Toronto feeling the pinch of Sars boycott

Prime Minister Jean Chretien has called a Cabinet meeting in Toronto instead of Ottawa to show the World Health Organisation erred in warning against travel to Canada’s largest city because of Sars.

Prime Minister Jean Chretien has called a Cabinet meeting in Toronto instead of Ottawa to show the World Health Organisation erred in warning against travel to Canada’s largest city because of Sars.

Chretien said the federal government would contribute to a £11 million marketing campaign to reassure the world that Toronto and all of Canada remains a safe and enjoyable tourist destination.

“We all believe that the World Health Organisation came to the wrong conclusion,” Chretien said. “We believe that Toronto is a good place to visit and it is a safe place.”

In Toronto, which has the largest outbreak of severe acute respiratory syndrome outside of Asia, empty shops in a trendy downtown mall showed the impact of the Who warning against nonessential travel to Toronto.

“Usually by now, with the warmer weather, we have people from everywhere shopping here,” Hillie Schmiedhammer of Jewels by Koby said of the Eaton Centre, a mall amid gleaming skyscrapers a few blocks from the Lake Ontario waterfront. “But look – even McDonald’s is empty.”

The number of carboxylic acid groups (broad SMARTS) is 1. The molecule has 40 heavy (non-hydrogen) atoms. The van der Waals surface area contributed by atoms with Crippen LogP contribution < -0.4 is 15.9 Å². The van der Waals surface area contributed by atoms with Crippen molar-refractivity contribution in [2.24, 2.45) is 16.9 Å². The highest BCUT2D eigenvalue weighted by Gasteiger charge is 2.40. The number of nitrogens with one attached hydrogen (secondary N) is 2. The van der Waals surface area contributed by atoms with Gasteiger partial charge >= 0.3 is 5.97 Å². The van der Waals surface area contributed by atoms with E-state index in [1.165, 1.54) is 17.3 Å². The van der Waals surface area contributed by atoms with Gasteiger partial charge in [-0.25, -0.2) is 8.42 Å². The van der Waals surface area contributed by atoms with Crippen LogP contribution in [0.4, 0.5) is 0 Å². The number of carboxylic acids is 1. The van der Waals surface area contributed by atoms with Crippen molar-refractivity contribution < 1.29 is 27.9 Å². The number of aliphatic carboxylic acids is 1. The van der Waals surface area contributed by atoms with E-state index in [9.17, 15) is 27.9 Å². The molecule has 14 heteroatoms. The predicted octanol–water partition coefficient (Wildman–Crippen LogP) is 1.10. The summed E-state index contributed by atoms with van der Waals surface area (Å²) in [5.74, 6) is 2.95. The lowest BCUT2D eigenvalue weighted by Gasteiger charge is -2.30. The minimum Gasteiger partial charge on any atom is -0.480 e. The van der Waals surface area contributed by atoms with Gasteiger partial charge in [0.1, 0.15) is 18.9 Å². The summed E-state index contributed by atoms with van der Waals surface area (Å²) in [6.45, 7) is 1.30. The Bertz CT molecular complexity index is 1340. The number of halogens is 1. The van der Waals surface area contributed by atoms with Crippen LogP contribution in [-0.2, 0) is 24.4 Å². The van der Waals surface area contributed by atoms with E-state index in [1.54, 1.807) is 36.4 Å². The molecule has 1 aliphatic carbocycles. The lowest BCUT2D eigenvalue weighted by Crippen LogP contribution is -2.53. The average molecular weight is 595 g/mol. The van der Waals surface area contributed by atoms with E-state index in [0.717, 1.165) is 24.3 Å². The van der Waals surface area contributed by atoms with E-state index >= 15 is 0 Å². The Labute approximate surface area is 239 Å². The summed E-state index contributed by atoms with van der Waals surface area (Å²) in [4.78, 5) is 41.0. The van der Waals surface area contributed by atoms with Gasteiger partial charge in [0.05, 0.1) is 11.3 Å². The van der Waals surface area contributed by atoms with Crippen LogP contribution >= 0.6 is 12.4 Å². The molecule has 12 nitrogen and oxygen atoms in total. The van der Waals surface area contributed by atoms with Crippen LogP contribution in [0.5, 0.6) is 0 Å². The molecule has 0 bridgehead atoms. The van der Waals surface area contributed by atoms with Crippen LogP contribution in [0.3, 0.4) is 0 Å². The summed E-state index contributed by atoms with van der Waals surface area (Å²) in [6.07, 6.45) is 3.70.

Health authorities who have worked for more than a month to contain the spread of Sars lambasted the Who advisory as improper and unwarranted, but acknowledged there was little chance the UN agency would reverse itself.

Canadian Health Minister Anne McLellan spoke to Who head Gro Harlem Brundtland about the travel advisory, saying the two agreed to increased discussion among experts about the situation.

“I am hopeful that information will in a timely manner get the WHO to reconsider its advisory,” McLellan said, while Ontario Premier Ernie Eves called for an immediate reversal.

“The actions of the Who are wrong and they are irresponsible,” Eves said. “The decision is not based on scientific fact.”

By including Toronto on the list of Sars hot zones – joining Hong Kong, Beijing, and the Chinese provinces of Guangdong and Shanxi – the Who fuelled a perception that an epidemic exists here.

Canadian experts deny that, noting the more than 300 probable and suspected cases is far lower than in China and Hong Kong. They also pointed out that 132 of the 257 probable and suspected cases in Ontario have been released from hospitals.

Jim Flaherty, the Ontario enterprise minister, predicted ”serious economic harm in the hotel and convention business,” a mainstay of the Toronto economy.

The Toronto City Council held an emergency meeting with Mayor Mel Lastman depicting a grim situation.

“The businesses are hurting, they’re hurting bad,” he said. “People’s lives are being adversely affected by both the disease and public perception of this crisis.”

He said he intended to ask banks to allow deferred payments on loans and mortgages, after previously asking businesses to try to keep employees on their payrolls.

“I don’t want to see Sars cost anyone their jobs, their homes, or their businesses,” Lastman said.

It’s too late for some in the tourism industry, said Paul Clifford, president of a local hotel and restaurant union. Hundreds of bell boys, cleaning staff, waiters and others already have been laid off, he said.

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